Courtesy of Zac Boyer
On Jan. 6, while most Wichita State students were busy giving up on their New Year’s resolutions, sophomore Neil Terry was taking his oath of office.
Most students visiting their hometown over winter break don’t do so to be sworn in as mayor. But Terry, elected at just 19 years old, is the exception.
Geuda Springs, a town of 185 people, is about a 50-minute drive from Wichita, where Terry lives and attends WSU.
“Because of basketball, I stay up here. It’s just a lot easier,” Terry said
That’s right. In addition to his mayoral duties, Terry helps manage the WSU women’s basketball team. Head Coach Keitha Adams was high school best friends with Terry’s mother.
He said that although his busy schedule is a “balancing act” between school, basketball, and Geuda Springs, he wouldn’t have it any other way. He likes to stay busy.
“A day in the life of Neil is, depending on classes and practice — if it’s practice first, then I’ll head down there to Geuda after,” Terry said.
Once in town, he takes time to hear from his constituents and catch up on the day’s news.
“Basically, I drive around town real slow, kind of look at everything and see who’s out and about — kind of converse with people. And then usually, I head up to the fire station because I’m on the volunteer fire department.”
He also serves on the board of his church as vice president, helping with community dinners and other outreach — you know, in his spare time. Finally, Terry heads home for the night.
“I’ll usually hang out with my grandma for a while, and that’s about my day — other than if there’s something major that happens,” he said.
And he knows that could happen on any given day. Terry said his professors understand that he’s always a phone call away from Geuda Springs.
“If I gotta go, I gotta go,” he said. “If we have something major happen, it’s up to me.”
But the young mayor said everything seems to be “falling in place” for him so far this semester.
“Right now, it’s smooth sailing for me,” he said.
“Can’t ask for anything better.”
Public service runs in Terry’s family. His father serves alongside him on the Geuda Springs City Council.
His mother, who died when Terry was 7, was the Geuda Springs city clerk. She was a driving force that helped shape the small community.
“It’s so weird to talk about because of how I’ve seen the town evolve — you know, my mom started it. She basically kick-started the revamping of Geuda Springs,” Terry said. “She got our festival going, she helped bring our museum from two cases in our city building to a whole building with all sorts of memorabilia.
“It’s shown me the passion in where you’re from. You know, be proud of where you come from and do the little things, really,” Terry said. “Like this whole (mayor) deal. It’s my time to serve.”
He said his high school history teacher was the first to encourage him to get into politics. He nicknamed Terry “governor.”
“Then he started calling me ‘mayor,’ and he said, ‘You know, why don’t you run?’” Terry said. “I’m like, ‘Well, I’m still young. I can’t do it yet, but maybe I will.’”
When a council member died, Terry was asked to consider taking on the role, but the time wasn’t right, he said.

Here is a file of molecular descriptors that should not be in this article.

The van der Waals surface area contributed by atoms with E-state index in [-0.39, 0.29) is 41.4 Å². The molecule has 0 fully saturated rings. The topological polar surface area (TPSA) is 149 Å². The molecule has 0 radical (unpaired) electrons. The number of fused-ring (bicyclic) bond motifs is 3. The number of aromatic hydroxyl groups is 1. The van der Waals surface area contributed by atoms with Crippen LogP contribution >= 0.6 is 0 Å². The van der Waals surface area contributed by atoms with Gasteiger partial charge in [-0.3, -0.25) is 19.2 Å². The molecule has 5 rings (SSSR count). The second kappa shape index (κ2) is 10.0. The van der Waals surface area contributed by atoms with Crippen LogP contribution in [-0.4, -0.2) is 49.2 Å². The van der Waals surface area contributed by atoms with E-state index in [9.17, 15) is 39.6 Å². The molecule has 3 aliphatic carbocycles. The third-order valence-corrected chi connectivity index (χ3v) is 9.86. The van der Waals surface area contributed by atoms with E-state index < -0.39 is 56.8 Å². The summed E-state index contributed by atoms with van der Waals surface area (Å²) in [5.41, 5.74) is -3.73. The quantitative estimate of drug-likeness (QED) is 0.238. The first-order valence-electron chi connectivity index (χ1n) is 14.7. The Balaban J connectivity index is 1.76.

“Then they approached me later that year and said, ‘Hey, would you be interested in being mayor?’ and I went, ‘Well, of course. I’m going to do anything for my town. If you need me to be mayor, I’ll be mayor,’” Terry said.
“I didn’t really have to campaign any. Everyone did it for me. They said, ‘Neil’s running for mayor,’ and everyone voted.”
Terry received 20 of the 29 write-in votes cast in the contest last November.
He said one of his goals as mayor is to address Geuda Springs’ aging infrastructure.
“We’ve got some infrastructure that needs to be repaired, and it’s going to cost us more than our pocketbook allows most of the time, so, we’re going to have to break it up,” Terry said.
He mulls over ideas while driving back and forth between Wichita and Geuda Springs. He also listens to podcasts to get “the wheels turning,” he said.
“I listen to some on politics. I listen to some for like, wealth management kind of stuff like that — and that kind of stems into helping our community with money,” Terry said.
“It’s just my time to really sit down and think.”
Terry doesn’t want to be in politics forever, he said. He’s studying to be a high school science teacher.
“In my life, I’ve always wanted to help people,” Terry said. “I’ve always been a part of every group to do community service. I have this knack for helping people — and kids in particular, because I grew up without my mom. I’ve articulated that to kids that even if you don’t grow up with both parents or something tragic has happened in your life, it’s not hard if you have the passion and the spirit to do it. You can do anything with your life.”
Teaching will give Terry the opportunity to interact with and mentor kids every day.
And why is science his chosen discipline?
“Because I like it and I’m good at it,” Terry said.
He plans to stay in Kansas and teach in a small town — ideally at his alma mater, Oxford High.
For Terry, service is key. He sees a need in the community, and if he can do something to help, he steps up.
Remarkably, he’s on track to graduate college in four years.
“My goals are just to get ’er done and get out there and start teaching, because they need me,” Terry said.